## Excel's New LET Function Can Simplify Your Formulas

If you access Excel through an Office 365/Microsoft 365 subscription, get ready for the new **LET** function. LET began appearing in select releases of Excel in July 2020 and will continue to roll-out over the upcoming year. In essence, LET allows you to declare and store a variable inside a formula. Once you establish the variable with LET, you can then use that variable repeatedly in the same formula. In this article, you will learn how Excel’s new LET function can simplify your formulas.

### LET Fundamentals

“Old-school” programmers no doubt remember the days of declaring variables in a computer program using a LET function. While writing code, programmers might include a statement such as “LET x = 100.” With “*x”* established as the value of “*100*,” they would then use that variable in other calculations. Excel’s new LET function provides essentially the same functionality, with one notable difference. With LET, you can only use the variable you declare in the same formula that contains the LET function.

As a simplified first example of working with LET, consider the following formula in Excel.

**=LET(x, 100, SUM(x, 1))**

The formula shown first establishes “*x*” as a variable with a value of “*100*.” It then adds that value to “1” to produce a calculated value of “101.” The fundamental example provided is just that – a * simple* example to introduce LET. Let’s turn our attention to some more practical uses of LET. But first, let’s describe why LET is potentially beneficial to Excel users.

### LET Benefits

According to Microsoft, LET offers two primary benefits: 1) Improved Performance and 2) Easy Reading and Composition. More specifically:

**Improved Performance.**If you write the same expression multiple times in a formula, Excel calculated that result numerous times. LET allows you to call the expression by name and for Excel to calculate it once.**Easy Reading and Composition.**No more having to remember what a specific range/cell reference referred to, what your calculation was doing, or copy/pasting the same expression. With the ability to declare and name variables, you can give meaningful context to yourself and consumers of your formula.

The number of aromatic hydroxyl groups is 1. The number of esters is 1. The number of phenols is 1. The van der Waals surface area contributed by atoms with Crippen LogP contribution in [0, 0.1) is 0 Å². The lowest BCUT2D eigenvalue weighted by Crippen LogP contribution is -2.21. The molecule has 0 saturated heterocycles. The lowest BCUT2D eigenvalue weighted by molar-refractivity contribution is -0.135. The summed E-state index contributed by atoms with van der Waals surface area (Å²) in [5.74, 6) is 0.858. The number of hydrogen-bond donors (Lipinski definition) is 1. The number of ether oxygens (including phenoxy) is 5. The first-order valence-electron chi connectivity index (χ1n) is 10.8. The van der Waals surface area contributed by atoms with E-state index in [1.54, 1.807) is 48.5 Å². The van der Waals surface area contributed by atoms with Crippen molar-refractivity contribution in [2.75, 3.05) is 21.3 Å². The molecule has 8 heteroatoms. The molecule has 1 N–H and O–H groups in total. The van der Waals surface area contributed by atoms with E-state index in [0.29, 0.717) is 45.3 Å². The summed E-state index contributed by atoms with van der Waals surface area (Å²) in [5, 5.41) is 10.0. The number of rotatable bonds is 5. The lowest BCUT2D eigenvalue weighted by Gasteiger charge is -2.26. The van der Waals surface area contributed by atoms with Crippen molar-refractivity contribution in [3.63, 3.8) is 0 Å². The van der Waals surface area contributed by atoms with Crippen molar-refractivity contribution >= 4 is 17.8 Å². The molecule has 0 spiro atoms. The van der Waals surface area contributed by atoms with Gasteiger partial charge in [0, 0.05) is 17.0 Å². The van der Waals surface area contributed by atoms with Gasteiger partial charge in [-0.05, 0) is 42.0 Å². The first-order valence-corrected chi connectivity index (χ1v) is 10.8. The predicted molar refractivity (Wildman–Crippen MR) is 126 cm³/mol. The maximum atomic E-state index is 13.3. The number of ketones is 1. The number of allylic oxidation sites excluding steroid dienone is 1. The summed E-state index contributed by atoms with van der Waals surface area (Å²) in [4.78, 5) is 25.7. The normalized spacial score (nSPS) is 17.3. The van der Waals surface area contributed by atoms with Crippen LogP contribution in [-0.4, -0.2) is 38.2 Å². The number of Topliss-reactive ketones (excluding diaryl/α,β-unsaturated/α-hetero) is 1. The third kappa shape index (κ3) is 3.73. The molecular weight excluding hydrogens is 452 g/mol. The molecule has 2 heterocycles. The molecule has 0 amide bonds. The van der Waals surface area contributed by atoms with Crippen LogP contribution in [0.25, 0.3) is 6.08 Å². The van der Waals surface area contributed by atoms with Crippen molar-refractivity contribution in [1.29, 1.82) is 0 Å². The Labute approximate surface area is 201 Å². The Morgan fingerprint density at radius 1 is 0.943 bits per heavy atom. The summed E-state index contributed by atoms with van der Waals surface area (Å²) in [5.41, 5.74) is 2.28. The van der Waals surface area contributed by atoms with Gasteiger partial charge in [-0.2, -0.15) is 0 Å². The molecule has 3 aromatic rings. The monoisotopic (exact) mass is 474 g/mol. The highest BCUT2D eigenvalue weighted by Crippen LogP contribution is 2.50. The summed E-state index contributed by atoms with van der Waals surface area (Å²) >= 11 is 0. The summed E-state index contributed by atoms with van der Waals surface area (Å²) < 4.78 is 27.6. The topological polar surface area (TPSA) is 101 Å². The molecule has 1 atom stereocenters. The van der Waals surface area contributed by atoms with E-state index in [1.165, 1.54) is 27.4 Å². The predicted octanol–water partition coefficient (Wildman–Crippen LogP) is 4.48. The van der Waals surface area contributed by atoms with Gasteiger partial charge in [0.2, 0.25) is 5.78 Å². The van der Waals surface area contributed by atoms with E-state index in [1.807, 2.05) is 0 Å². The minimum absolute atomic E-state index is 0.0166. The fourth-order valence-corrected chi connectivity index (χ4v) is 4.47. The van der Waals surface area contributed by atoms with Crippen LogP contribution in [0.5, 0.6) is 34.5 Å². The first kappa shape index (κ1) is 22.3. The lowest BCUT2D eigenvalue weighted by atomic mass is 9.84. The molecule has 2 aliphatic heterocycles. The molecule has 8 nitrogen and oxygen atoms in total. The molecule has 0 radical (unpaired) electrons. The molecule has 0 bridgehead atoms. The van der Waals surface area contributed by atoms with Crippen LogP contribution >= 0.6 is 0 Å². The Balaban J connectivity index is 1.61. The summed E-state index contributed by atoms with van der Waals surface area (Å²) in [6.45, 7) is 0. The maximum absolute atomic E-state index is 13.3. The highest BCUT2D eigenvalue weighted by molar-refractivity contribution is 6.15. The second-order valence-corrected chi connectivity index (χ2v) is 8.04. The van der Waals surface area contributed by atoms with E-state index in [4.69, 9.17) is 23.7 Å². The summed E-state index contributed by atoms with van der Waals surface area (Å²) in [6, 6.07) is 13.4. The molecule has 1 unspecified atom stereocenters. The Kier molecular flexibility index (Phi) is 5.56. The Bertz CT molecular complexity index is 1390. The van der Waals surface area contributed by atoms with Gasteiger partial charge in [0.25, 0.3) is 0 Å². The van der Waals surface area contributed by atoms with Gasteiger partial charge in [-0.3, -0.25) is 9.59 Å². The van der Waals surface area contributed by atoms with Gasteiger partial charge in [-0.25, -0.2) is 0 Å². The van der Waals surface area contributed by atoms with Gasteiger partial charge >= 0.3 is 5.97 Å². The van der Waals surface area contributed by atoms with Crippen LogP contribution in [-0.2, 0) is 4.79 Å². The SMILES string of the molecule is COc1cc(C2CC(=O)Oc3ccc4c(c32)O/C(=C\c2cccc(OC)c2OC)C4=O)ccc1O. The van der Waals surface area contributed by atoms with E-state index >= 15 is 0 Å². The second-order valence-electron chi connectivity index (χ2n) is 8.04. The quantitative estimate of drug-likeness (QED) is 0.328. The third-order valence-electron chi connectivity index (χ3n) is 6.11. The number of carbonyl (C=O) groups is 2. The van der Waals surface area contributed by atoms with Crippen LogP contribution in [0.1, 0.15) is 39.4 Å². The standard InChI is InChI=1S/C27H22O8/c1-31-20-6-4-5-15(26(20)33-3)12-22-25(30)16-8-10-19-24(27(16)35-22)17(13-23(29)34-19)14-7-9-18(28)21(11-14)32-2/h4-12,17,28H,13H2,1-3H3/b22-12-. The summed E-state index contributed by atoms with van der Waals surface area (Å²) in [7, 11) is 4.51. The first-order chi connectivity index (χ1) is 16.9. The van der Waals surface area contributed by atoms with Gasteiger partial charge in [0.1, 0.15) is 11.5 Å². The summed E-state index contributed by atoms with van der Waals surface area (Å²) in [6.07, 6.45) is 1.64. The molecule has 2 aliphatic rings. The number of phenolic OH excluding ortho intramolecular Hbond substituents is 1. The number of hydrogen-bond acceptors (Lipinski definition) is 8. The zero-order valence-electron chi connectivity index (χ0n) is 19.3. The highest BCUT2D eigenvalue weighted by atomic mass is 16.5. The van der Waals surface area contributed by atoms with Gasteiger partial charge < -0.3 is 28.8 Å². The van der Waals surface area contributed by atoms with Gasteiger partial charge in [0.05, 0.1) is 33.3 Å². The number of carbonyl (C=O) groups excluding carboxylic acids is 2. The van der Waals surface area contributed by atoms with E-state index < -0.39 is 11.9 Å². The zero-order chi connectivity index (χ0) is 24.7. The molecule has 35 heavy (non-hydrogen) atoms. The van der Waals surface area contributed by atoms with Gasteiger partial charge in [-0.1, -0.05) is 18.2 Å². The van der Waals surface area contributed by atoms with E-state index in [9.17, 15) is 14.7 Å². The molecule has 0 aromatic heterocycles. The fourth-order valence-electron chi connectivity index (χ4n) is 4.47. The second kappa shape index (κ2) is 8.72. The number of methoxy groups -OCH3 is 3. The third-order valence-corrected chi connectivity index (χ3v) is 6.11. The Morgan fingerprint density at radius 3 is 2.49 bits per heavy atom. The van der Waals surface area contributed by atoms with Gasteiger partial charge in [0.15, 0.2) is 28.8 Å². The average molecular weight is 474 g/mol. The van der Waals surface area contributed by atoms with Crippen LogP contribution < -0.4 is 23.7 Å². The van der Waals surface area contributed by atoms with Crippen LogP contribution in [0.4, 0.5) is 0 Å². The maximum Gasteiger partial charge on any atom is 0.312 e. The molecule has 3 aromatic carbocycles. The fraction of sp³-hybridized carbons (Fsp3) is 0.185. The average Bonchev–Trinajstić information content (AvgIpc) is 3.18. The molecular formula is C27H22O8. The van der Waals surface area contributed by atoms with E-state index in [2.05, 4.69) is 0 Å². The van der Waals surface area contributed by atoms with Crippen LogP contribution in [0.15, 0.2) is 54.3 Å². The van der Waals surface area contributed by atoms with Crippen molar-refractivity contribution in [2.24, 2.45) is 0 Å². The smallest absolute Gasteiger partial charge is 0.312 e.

From the above, we can conclude that LET allows us to improve our formulas by making them easier to understand while simultaneously speeding calculation times.

### A Practical Example Of How The LET Function Can Simplify Your Formulas

In this illustration, let us assume that a loan officer is deciding whether to approve a mortgage on a house. Further, the bank’s policy is to charge 0.5% more interest if the applicant’s credit score is less than 800. In this case, we can use the following formula to calculate the monthly payment based on the inputs shown in **Figure 1**.

**=LET(Rate,(IF(B4>799,B2,B2+0.005)),PMT(Rate/12,B3*12,-B1))**

In the formula pictured above, the LET function declares a variable named “Rate.” Further, the LET function uses a nested IF function to retrieve the value from cell B4 and determine if it is less than 800. If so, the interest rate increases by 0.5%. Finally, the formula calculates the monthly payment by incorporating the “Rate” variable established by the LET function. In this example, using LET facilitates creating a more concise calculation than would otherwise be possible.

Further, the advantages of using LET increase as the complexity of the calculation increases. For example, if the loan officer establishes the interest rate based on three tiers of credit scores instead of two, the value of using LET magnifies significantly.

### Summary

Excel’s new LET function allows you to simplify calculations in Excel by declaring variables within a formula. Once you establish such a variable, you can use it repeatedly in the same expression to ease the process of creating complex calculations. In this context, Excel’s new LET function can simplify your formulas. Therefore, as this feature becomes available to you, carefully consider how you can use it to get better results in less time.

See more about LET from Microsoft by **clicking here**.

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